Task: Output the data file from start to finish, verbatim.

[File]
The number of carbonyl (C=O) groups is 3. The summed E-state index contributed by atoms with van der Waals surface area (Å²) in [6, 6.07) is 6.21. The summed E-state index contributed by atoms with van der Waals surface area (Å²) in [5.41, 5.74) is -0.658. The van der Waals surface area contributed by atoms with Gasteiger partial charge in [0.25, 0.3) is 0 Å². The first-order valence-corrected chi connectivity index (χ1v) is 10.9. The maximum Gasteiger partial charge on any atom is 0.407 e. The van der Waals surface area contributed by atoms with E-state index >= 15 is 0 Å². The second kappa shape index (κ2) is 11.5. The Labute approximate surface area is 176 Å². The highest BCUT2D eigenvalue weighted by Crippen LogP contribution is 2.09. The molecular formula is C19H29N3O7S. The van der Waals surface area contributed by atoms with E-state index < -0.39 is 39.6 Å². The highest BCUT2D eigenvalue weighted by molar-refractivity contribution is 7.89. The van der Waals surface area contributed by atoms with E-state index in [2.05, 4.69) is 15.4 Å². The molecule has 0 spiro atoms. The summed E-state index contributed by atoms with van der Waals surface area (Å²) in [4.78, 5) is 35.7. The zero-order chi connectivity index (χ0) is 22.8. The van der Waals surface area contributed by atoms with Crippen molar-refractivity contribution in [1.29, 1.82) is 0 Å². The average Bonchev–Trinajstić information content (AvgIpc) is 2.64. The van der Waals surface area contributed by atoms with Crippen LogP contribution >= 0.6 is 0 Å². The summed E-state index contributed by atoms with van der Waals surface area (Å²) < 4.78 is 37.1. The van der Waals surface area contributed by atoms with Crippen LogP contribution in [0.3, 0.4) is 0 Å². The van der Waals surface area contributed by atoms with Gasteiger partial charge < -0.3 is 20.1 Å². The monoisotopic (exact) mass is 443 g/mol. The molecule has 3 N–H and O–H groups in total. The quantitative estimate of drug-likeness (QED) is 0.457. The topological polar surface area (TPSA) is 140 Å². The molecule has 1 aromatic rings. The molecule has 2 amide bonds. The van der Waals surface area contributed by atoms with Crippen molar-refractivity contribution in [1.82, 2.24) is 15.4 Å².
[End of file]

The number of carbonyl (C=O) groups is 3. The summed E-state index contributed by atoms with van der Waals surface area (Å²) in [6, 6.07) is 6.21. The summed E-state index contributed by atoms with van der Waals surface area (Å²) in [5.41, 5.74) is -0.658. The van der Waals surface area contributed by atoms with Gasteiger partial charge in [0.25, 0.3) is 0 Å². The first-order valence-corrected chi connectivity index (χ1v) is 10.9. The maximum Gasteiger partial charge on any atom is 0.407 e. The van der Waals surface area contributed by atoms with E-state index >= 15 is 0 Å². The second kappa shape index (κ2) is 11.5. The Labute approximate surface area is 176 Å². The highest BCUT2D eigenvalue weighted by Crippen LogP contribution is 2.09. The molecular formula is C19H29N3O7S. The van der Waals surface area contributed by atoms with E-state index < -0.39 is 39.6 Å². The highest BCUT2D eigenvalue weighted by molar-refractivity contribution is 7.89. The van der Waals surface area contributed by atoms with E-state index in [2.05, 4.69) is 15.4 Å². The molecule has 0 spiro atoms. The summed E-state index contributed by atoms with van der Waals surface area (Å²) in [4.78, 5) is 35.7. The zero-order chi connectivity index (χ0) is 22.8. The van der Waals surface area contributed by atoms with Crippen molar-refractivity contribution in [1.29, 1.82) is 0 Å². The average Bonchev–Trinajstić information content (AvgIpc) is 2.64. The van der Waals surface area contributed by atoms with Crippen LogP contribution >= 0.6 is 0 Å². The summed E-state index contributed by atoms with van der Waals surface area (Å²) < 4.78 is 37.1. The van der Waals surface area contributed by atoms with Crippen LogP contribution in [0.3, 0.4) is 0 Å². The van der Waals surface area contributed by atoms with Gasteiger partial charge < -0.3 is 20.1 Å². The monoisotopic (exact) mass is 443 g/mol. The molecule has 3 N–H and O–H groups in total. The quantitative estimate of drug-likeness (QED) is 0.457. The topological polar surface area (TPSA) is 140 Å². The molecule has 1 aromatic rings. The molecule has 2 amide bonds. The van der Waals surface area contributed by atoms with Crippen molar-refractivity contribution in [1.82, 2.24) is 15.4 Å².